Every 36 hours, the NHS treats over one million patients across the entire UK. For the patients that are using the service for long-term health conditions, one particular healthcare professional gives them the right level of advice, care and support – the specialist nurse.
What is specialist nursing?
Specialist nurses work in a variety of acute and community settings, specialising in a particular area of practice from mental health to district nursing. Typical specialisms include theatre, ITU, RGN, A&E and community, and given just how many patients the NHS treats every 36 hours, specialist nurses can work in isolation or as part of a multidisciplinary team to provide high-quality, patient-centred care.
The work of a specialist nurse is instrumental in reducing unnecessary hospital admissions and readmissions, reducing waiting times, freeing up a consultant’s time to treat other patients and most importantly, being available to help, educate and reassure patients on how to best manage their health condition(s).
What education or certification do I need to become a specialist nurse?
To work as a specialist nurse, you’ll need to complete the below steps:
- Obtain an undergraduate nursing degree or apprenticeship
- Register with the Nursing and Midwifery Council
- Gain experience within your preferred specialised area
- Obtain a postgraduate qualification
- Obtain postgraduate training
- For some roles, obtaining the necessary nursing teaching qualification
When it comes to obtaining your postgraduate qualification, most universities are able to offer flexible or remote working to allow you to earn whilst you learn. For nurses obtaining their Master’s, it’s a great time to consider locum nursing shifts as it gives you the opportunity to work when your schedule allows it.
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What career path can I take as a specialist nurse?
Due to the extensive training and education, specialist nurses have the ability to work in a variety of different healthcare settings including hospitals, clinics, district, private practice, long-term care facilities and health centres.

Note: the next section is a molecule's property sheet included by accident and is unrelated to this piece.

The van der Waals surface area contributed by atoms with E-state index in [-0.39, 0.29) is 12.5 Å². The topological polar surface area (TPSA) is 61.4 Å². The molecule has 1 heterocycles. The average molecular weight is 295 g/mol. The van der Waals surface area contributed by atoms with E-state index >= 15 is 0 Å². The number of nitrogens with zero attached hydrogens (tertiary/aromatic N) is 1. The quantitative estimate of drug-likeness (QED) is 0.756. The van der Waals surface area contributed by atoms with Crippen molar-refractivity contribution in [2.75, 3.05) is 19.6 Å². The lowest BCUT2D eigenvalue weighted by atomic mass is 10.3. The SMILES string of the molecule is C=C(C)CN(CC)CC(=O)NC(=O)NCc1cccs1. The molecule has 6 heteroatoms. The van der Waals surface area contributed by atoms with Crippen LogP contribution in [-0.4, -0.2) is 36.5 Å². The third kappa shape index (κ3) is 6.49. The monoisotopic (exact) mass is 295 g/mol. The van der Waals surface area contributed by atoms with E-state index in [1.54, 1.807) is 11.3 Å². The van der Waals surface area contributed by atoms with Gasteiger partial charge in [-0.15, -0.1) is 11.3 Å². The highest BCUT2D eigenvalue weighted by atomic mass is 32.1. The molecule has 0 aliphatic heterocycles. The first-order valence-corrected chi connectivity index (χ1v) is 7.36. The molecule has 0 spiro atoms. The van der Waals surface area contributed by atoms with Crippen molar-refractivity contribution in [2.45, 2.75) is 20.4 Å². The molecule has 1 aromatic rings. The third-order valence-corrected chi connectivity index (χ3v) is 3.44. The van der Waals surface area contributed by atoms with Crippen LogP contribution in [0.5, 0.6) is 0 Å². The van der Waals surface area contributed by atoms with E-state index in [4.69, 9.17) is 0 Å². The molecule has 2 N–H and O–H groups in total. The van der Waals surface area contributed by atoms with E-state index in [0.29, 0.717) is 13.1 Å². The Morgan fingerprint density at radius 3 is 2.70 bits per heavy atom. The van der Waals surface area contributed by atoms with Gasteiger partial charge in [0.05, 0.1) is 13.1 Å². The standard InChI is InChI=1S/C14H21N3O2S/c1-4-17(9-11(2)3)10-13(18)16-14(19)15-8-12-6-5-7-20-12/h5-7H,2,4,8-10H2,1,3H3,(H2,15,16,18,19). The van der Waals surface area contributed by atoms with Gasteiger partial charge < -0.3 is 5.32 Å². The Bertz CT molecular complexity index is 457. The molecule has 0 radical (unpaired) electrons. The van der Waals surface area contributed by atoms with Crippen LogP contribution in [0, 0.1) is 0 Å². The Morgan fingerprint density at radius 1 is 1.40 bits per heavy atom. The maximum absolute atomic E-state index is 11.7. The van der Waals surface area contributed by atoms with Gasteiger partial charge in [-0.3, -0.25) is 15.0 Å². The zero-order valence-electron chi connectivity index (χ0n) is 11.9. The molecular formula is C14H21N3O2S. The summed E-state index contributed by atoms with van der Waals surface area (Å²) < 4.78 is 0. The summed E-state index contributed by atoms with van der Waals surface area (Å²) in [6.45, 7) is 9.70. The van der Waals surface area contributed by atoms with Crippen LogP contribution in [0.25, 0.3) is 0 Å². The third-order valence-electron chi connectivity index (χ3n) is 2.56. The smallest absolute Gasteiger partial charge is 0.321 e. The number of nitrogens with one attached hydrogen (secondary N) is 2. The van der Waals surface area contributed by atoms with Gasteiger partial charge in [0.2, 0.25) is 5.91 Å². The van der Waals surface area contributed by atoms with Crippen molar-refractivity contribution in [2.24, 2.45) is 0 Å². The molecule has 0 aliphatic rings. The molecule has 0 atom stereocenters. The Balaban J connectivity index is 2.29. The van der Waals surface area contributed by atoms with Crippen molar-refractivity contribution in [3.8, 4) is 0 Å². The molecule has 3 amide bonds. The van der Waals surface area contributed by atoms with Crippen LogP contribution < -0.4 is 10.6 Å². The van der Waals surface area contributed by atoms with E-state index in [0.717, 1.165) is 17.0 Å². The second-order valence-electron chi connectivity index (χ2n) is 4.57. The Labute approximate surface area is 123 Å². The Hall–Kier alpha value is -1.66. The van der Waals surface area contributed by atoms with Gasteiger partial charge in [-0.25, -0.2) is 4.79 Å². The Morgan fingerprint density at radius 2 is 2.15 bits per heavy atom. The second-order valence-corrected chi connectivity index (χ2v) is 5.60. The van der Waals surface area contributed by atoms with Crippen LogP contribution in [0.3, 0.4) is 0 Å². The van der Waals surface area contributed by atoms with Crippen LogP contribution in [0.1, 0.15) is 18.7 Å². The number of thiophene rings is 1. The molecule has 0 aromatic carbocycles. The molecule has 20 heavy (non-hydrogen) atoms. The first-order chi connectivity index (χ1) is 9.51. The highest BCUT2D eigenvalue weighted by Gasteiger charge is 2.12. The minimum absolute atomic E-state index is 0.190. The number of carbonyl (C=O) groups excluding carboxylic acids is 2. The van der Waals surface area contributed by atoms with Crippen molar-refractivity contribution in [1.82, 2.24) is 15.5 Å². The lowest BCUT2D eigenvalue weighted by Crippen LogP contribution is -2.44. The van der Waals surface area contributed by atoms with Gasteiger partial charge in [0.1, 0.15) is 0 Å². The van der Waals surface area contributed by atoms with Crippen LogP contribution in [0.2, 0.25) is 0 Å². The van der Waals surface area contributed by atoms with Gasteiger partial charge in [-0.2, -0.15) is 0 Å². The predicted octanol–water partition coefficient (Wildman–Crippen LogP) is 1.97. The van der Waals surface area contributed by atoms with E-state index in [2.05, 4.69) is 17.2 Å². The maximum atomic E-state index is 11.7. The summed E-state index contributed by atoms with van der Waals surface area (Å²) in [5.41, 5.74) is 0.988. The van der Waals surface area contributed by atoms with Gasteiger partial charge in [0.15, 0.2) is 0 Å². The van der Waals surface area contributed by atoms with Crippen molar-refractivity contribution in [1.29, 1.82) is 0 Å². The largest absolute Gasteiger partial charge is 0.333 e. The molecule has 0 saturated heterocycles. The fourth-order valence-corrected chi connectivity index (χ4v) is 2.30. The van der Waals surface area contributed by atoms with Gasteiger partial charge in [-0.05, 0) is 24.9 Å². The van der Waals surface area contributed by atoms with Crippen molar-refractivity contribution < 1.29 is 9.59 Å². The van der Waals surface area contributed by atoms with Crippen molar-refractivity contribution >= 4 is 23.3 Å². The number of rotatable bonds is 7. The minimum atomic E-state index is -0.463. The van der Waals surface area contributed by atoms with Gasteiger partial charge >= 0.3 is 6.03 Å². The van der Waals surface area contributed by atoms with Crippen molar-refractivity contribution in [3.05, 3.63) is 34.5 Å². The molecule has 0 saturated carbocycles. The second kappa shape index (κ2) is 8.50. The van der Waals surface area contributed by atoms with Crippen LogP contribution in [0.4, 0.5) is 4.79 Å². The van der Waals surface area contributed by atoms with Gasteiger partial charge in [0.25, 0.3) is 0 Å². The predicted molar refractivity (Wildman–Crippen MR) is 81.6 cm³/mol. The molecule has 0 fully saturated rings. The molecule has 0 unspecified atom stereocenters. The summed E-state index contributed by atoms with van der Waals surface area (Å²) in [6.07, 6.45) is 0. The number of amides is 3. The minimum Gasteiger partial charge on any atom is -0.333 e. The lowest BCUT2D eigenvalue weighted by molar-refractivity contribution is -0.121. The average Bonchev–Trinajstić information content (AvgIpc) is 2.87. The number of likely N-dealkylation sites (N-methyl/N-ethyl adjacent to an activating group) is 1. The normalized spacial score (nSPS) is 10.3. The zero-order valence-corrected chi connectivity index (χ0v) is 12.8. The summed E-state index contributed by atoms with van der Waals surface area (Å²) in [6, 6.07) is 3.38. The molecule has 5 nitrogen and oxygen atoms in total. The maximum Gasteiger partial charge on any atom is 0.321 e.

Of course, your healthcare setting will be decided by the specialty you train in. To demonstrate, Geriatrics may mean you’ll travel between hospitals and elderly care homes, or if you specialise in Obstetrics and women’s health, you’ll be placed in a maternity ward at a hospital, health clinic or travelling to people’s homes.
The UK nursing system is based on the ‘Agenda for Change’ which was designed to guarantee career progression for all nurses. For further information on how the nursing banding system works including information on pay, please click here.
What can I specialise in as a nurse?
Similar to any other profession, every specialist nurse is different and each nurse will excel within different environments – that’s why there are plenty of specialties to choose from.
If you’re a people person and enjoy caring for a range of patients from babies to the elderly then district nursing may work best for you. Alternatively, if you have a specific passion or potentially want to go on to research a particular area of healthcare, then you have hundreds of specialties to choose from including but not limited to: Cardiovascular, Cancer, Rehabilitation, Trauma, Fertility, Breast Feeding, Burns, Diabetes, Emergency, Infection Control, Occupational Health to Peri-Operative – the list is endless.
Regardless of which role you choose, you’ll always be able to put patient care first and foremost.
Specialist nursing provides a great opportunity to do more than just care for your patients, it’s an opportunity to get to know them, educate them, support them and most importantly, change their life.